Route 66 had a pretty active midcentury “motel culture” so it really was a great road for a road trip. It was replaced by other roads including Interstate 40 that spans the continent and at times follows Route 66. US 66 was officially removed from the United States Highway System in 1985 because it had been replaced in its entirety by segments of the Interstate Highway System.
There are portions of the road (through Illinois, Missouri, New Mexico, and Arizona) that are designated a National Scenic Byway under the name “Historic Route 66.” Other states have adopted bypassed sections of 66 into their state road networks, so you might see signs for a State Route 66.
Route 66 Association is the generic name of the non-profit associations established for preservation, restoration and promotion of the historic Route 66. These associations exist in all 8 Route 66 states.
“Route 66 has been in the shadows twice as long as it was in the spotlight, but there’s still this energy around it.” In the video, Phil Edwards does the road trip that I may never do along what Steinbeck called “the mother road, the road of flight.”
The pilot episode of the Route 66 TV show. It opens with the Nelson Riddle “Route 66 Theme” instrumental which was only the fourth television theme to make Billboard magazine’s top 30. It followed Ray Anthony’s “Dragnet Theme” (1953) and his version of Henry Mancini’s “Peter Gunn Theme” (1959) and Mancini’s “Mr. Lucky Theme” (1960).
The soundtrack for this post is the Rolling Stones getting their kicks on Route 66.
“Life doesn’t happen along interstates. It’s against the law.”
– William Least Heat-Moon “It is not down on any map; true places never are.”
– Herman Melville, Moby-Dick or, The Whale
I wrote in a preface or companion post to this article about the Red Road in Oglala Lakota holy man Black Elk’s vision and philosophy and how it connects to the “blue highways” of William Heat-Moon’s travel book.
This post is about modern day road visions. Blue Highways is the story of the author’s 13,000-mile journey and the people he meets along the way.
The Red Road may be the “right path” but he chooses the smaller roads and highways marked in blue on his paper road atlas. He avoids cities and interstates. He tries to avoid fast food and the usual interstate experiences. He seeks out towns because they have odd names and wants to find very localized American culture.
I read the book years ago when it was first released. It was on the NY Times’ best seller list for 42 weeks in 1982-83. The term “blue highways” became a way to describe a journey of introspection and discovery.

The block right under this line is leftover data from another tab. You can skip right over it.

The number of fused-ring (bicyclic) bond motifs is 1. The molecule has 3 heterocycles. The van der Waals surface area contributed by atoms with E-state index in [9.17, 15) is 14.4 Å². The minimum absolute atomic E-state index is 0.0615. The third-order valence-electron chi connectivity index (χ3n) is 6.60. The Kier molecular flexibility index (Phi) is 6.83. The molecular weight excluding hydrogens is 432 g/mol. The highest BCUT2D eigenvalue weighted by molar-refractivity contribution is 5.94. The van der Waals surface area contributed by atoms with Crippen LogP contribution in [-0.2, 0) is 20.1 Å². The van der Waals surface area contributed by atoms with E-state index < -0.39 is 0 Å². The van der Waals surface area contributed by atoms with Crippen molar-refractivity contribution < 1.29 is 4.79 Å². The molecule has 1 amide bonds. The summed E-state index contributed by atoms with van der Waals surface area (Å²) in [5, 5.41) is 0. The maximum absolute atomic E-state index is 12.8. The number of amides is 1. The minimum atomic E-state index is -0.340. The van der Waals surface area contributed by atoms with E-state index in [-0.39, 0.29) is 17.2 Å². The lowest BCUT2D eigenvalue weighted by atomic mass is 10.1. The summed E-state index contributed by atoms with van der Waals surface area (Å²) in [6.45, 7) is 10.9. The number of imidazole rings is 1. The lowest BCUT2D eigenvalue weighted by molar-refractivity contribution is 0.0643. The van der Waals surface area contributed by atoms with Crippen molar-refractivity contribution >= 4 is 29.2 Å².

I mentally shelve this book next to Robert Pirsig’s Zen and the Art of Motorcycle Maintenance. They are two books that I really loved reading and both are on-the-road, travel and spirituality texts. Pirsig is more spiritual and philosophical. Heat-Moon is more travel.
But both are modern epics and hero’s journeys to me. I read Zen upon publication in 1974, when I was a junior in college and it certainly made me want to take that journey (though in my VW Beetle rather than on a motorcycle).
This summer motorcycle trip of a father and his son took on other meanings when I was older and had my own two sons. But both books ponder big questions, as Black Elk did, of personal philosophy and how to live.
Pirsig’s route was a pretty straight shot from Minnesota to California. Westward Ho! Like Black Elk’s Red Road, Heat-Moon’s route is a loop. He does not drive across America, but he encircles it, mostly staying at the edges of the map.
I was particularly interested (as many of us would be) about his observations in my part of the country. That would be when he passes over the Verrazano-Narrows bridge in New York City to Staten Island, and then into Paradelle-country: Lakewood, New Jersey, Lakehurst Naval Air Station, somewhere on the Wading River in the Pine Barrens, Weekstown, Egg Harbor City, Millville, Bridgeton, Othello (“‘In Cumberland County we have a settlement of people called ‘tri-bloods,’ people that trace their history – or legend – back to a Moorish – Algerian, specifically – princess who came ashore after a shipwreck in the first years of the nation. The Indians took her in, and from the subsequent mixing of blood – later with a small infusion from the Negro – there developed a group composed of three races. The ‘Delaware Moors,’ they’re called…'”), Greenwich, Hancock’s Bridge and Salem, New Jersey.